Florida lawmakers hope to aid ailing home insurance market

TALLAHASSEE, Fla. (AP) — Florida lawmakers on Monday began considering ways to shore up the state’s struggling home insurance marke t in the year’s second special session devoted to the topic.

Lawmakers are considering legislation to help keep private insurers solvent by creating a $1 billion reinsurance fund, reducing litigation costs and compelling some customers to leave the state-created insurer of last resort and rejoin the private market. It also would force insurers to respond to claims more promptly and boost state oversight of insurers’ conduct following hurricanes.

The Senate and House GOP bills are identical, meaning the measure should sail through the Republican-dominated Legislature.

“We will continue to focus our efforts on fair costs and strong protections for consumers while adding reasonable guardrails for insurance companies against frivolous litigation and fraudulent claims that drive up rates for everyone,” Republican Senate President Kathleen Passidomo told lawmakers as she opened the session.

The 123-page bill on home insurance was filed late Friday. During the special session, which is expected to last three to five days, lawmakers also will consider property tax relief for Hurricane Ian victims and highway toll reductions for frequent commuters.

Florida has struggled for years to curb surging home insurance premiums and hold on to private insurers in a market where devastating hurricanes weigh heavily on the cost of business. Six insurers have left the state this year.

Hurricane Ian, which slammed into the southwest coast in late September and inflicted widespread damage to homes and businesses across the state, caused an estimated $40 billion to $70 billion in insured losses.

The GOP insurance bill seeks to build on legislation passed during a special session in May, but legislative leaders have warned residents not to expect swift reductions in rates from either package of reforms.

Democrats have introduced their own insurance legislation and said they were not included in the drafting of the Republican proposals. On Monday, Democrats reiterated concerns that the market was becoming too expensive for some homeowners.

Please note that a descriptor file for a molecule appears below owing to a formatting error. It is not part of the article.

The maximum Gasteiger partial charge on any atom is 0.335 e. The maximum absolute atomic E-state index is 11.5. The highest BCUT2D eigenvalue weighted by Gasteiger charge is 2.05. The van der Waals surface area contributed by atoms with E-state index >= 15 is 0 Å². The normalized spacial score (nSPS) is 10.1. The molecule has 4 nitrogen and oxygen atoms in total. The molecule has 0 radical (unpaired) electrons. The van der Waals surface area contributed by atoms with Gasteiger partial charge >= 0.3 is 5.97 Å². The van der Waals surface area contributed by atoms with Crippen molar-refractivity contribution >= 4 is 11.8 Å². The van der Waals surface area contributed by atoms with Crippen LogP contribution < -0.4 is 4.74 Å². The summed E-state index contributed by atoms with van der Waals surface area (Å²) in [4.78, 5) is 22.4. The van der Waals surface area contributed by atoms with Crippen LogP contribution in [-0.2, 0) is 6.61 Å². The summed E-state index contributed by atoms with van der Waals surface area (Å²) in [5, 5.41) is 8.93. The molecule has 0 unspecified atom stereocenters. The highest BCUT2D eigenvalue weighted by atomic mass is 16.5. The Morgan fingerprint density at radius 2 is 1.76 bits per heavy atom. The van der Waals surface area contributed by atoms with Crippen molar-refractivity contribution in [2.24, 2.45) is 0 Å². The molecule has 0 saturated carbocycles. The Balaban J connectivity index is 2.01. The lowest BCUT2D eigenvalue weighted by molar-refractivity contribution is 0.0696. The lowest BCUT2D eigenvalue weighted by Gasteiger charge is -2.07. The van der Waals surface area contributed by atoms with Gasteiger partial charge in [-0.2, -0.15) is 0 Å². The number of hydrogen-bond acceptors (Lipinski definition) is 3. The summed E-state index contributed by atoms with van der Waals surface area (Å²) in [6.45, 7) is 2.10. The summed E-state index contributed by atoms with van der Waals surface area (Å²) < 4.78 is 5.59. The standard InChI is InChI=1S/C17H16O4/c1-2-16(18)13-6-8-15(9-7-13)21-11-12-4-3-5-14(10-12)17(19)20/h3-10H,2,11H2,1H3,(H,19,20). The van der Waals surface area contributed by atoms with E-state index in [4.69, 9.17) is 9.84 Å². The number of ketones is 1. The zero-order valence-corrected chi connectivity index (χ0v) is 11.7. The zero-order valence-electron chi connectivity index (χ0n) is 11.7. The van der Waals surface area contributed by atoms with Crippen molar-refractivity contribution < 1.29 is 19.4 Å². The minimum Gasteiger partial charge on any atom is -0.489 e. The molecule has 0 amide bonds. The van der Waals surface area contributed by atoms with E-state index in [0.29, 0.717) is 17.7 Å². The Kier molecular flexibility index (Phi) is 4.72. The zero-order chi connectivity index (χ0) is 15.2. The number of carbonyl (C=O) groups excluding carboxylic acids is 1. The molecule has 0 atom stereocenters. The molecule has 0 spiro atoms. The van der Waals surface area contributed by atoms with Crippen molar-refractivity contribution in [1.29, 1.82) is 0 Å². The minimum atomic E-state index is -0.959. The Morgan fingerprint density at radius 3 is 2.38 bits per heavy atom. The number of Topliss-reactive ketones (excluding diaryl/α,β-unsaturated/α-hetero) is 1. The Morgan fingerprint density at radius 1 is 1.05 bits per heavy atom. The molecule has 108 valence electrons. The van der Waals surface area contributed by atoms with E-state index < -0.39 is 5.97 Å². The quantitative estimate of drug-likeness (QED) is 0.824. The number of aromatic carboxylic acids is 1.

“Property insurance in Florida is becoming unaffordable, so much so that some folks are not able to move forward with their American dream of purchasing a home. Because while they could afford the home, they couldn’t afford property insurance,” said House Democratic Leader Fentrice Driskell.

Lawmakers will vote on speeding up the claims process and eliminating the state’s assignment of benefits laws, in which property owners sign over their claims to contractors who then handle proceedings with insurance companies.

The Republican proposal also would force people with state-created Citizens Property Insurance policies to pay for flood insurance and require moves to private insurers if they offer a policy up to 20% more expensive than Citizens.

The legislation would remove “one-way” attorney fees for property insurance, which require property insurers to pay attorney fees of policyholders who successfully file lawsuits over claims while shielding policyholders from paying such fees of insurers when they lose

It would also provide $1 billion in taxpayer funds for a program to provide carriers with hurricane reinsurance — coverage bought to help ensure they can pay out claims. It would offer “reasonable” rates in a market where companies have complained of rising costs.

Another bill to be taken up during the special session would provide property tax relief for people whose homes and business were made uninhabitable by the storm. As with the home insurance proposal, the House and Senate have submitted identical legislation.

Lawmakers also will look to provide 50% refunds for commuters who pay more than 35 highway tolls in a month with a transponder.